McDonald's protest highlights income gap
New study shows Florida to be one of the worst states for a living wage
Published: December 11, 2013
“Hey, hey, ho, ho, poverty wages have got to go,” was one of the protest chants. “You can’t survive off $7.79,” was another, highlighting Florida’s cost-of-living-adjusted minimum wage (the national minimum wage is $7.25).
While Republicans and Tea Party activists shrug their shoulders at the rising call for a living wage – “What about the businesses and regulations and the cost of implementing Obamacare?” seems to be the current dismissive talking point – the facts exposing the extreme outcome of a busted system wherein working class people are forced to take multiple jobs while simultaneously sucking the teat of public assistance are becoming a bit too loud to ignore, especially when executive profits are through the roof.
On Dec. 3, the Alliance for a Just Society – in conjunction with Organize Now – released its 15th Annual Job Gap Study, including a Florida-specific component. That study pointed to a 2012 Georgetown University report that predicted that Florida was “poised to become a state of mostly low-wage and/or low-skilled jobs.” Though decreasing unemployment continues to be the pillar of Gov. Rick Scott’s re-election delusions, the raw numbers show that Scott’s stockpiling of jobs isn’t what it purports to be. Offering tax breaks to huge corporations and the hospitality industry only results in slimmer pickings for those in need of a job, as evidenced by the new study’s finding that, for a single person, there are 13 job seekers for each available job with a reasonable living wage (in this case, $16.84 an hour). Let’s not forget that just this year the state legislature was angling to eradicate local living wage legislation from some of the state’s more competitive municipalities. The race to the bottom is real. But it isn’t unstoppable, according to Organize Now director Stephanie Porta.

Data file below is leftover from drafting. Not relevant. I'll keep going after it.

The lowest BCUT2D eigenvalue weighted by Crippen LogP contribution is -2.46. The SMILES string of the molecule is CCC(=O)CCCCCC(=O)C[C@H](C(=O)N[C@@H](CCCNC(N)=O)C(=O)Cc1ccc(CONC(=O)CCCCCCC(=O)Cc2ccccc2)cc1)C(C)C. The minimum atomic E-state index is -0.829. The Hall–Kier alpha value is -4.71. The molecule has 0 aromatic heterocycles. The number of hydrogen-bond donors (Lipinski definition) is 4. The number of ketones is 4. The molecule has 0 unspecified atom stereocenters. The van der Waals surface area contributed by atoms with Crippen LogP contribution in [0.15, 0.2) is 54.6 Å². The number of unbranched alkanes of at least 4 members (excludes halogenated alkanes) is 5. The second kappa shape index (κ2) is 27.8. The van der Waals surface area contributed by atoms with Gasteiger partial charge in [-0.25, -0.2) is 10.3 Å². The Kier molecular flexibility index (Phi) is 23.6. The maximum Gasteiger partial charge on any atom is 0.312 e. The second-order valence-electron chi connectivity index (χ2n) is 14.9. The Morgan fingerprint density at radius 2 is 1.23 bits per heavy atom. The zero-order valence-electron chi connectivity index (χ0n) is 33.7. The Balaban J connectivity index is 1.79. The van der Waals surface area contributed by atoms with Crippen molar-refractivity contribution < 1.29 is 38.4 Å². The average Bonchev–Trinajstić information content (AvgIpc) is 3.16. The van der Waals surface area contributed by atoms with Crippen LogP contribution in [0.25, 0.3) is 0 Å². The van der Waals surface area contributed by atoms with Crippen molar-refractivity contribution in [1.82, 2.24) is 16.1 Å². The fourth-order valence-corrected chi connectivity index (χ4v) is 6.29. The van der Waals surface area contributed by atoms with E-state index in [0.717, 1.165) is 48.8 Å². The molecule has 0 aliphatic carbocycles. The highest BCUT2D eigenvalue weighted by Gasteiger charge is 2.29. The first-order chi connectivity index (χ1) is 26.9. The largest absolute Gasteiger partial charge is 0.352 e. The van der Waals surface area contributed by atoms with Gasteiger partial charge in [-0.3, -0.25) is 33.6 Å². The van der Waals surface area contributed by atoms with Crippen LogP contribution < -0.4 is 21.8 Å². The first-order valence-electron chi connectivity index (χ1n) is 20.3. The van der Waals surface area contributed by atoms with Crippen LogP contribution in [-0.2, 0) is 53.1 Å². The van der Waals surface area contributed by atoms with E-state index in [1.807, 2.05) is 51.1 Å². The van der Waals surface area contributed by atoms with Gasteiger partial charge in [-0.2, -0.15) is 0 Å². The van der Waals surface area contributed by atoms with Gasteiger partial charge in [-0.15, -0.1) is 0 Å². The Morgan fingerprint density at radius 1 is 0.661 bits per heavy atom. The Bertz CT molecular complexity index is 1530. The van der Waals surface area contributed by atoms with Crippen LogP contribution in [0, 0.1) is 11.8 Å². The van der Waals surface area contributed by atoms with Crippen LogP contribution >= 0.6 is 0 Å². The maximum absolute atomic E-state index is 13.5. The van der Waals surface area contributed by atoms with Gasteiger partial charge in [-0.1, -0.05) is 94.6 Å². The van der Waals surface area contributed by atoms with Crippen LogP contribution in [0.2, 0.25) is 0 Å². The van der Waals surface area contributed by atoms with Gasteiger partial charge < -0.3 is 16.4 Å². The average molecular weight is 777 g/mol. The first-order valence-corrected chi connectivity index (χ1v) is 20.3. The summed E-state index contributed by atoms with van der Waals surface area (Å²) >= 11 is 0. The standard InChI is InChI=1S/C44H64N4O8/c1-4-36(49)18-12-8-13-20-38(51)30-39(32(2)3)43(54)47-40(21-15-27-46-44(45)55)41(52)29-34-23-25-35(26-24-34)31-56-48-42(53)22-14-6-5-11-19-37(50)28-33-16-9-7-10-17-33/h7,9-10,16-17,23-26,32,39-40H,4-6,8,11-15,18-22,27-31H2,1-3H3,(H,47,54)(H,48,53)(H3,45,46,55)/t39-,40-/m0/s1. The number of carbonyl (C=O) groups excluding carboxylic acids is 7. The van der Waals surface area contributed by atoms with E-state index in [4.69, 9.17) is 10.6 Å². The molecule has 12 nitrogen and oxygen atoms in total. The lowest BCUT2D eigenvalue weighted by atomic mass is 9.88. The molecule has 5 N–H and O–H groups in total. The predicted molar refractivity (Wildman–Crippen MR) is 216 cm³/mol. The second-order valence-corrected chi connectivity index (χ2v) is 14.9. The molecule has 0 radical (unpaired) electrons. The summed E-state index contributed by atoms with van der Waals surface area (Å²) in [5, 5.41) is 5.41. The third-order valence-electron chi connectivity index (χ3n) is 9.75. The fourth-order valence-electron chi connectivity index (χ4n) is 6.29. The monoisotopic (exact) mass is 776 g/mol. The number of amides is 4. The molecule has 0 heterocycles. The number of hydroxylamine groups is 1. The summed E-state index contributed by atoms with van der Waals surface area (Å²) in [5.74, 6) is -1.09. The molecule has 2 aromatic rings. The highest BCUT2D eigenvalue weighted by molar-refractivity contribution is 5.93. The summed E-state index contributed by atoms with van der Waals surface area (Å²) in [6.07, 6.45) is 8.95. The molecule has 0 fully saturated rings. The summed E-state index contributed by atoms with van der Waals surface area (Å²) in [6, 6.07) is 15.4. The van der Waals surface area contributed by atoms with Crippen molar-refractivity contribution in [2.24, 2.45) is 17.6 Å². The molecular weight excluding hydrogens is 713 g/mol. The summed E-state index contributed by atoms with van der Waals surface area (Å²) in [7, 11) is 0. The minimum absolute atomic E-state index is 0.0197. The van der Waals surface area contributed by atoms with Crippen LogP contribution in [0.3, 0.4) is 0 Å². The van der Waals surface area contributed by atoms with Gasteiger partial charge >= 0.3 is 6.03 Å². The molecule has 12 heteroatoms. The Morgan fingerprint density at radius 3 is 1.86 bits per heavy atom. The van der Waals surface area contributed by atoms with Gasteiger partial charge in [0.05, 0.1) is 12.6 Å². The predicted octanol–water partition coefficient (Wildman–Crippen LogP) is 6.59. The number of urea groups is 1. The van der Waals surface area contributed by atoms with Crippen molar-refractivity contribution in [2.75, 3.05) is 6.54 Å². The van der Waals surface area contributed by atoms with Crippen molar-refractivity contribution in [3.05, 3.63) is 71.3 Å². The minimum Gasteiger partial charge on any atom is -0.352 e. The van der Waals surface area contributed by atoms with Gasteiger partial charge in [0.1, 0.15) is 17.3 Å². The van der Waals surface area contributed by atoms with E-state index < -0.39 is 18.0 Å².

“For the first time ever, Central Florida saw an outpouring of public support from community, faith and labor leaders for fast food workers and all low-wage workers,” she says in an email. “As the local job market continues to trend increasingly toward low-wage work in the hospitality and retail industry, it’s more important than ever that wages give workers the ability to provide for their families and allow communities to thrive. We sent a clear message that the community is behind these workers and together we’ll continue the fight for fair wages.”
In the next few weeks, she says, fast food workers will begin officially organizing locally. Hold the fries.
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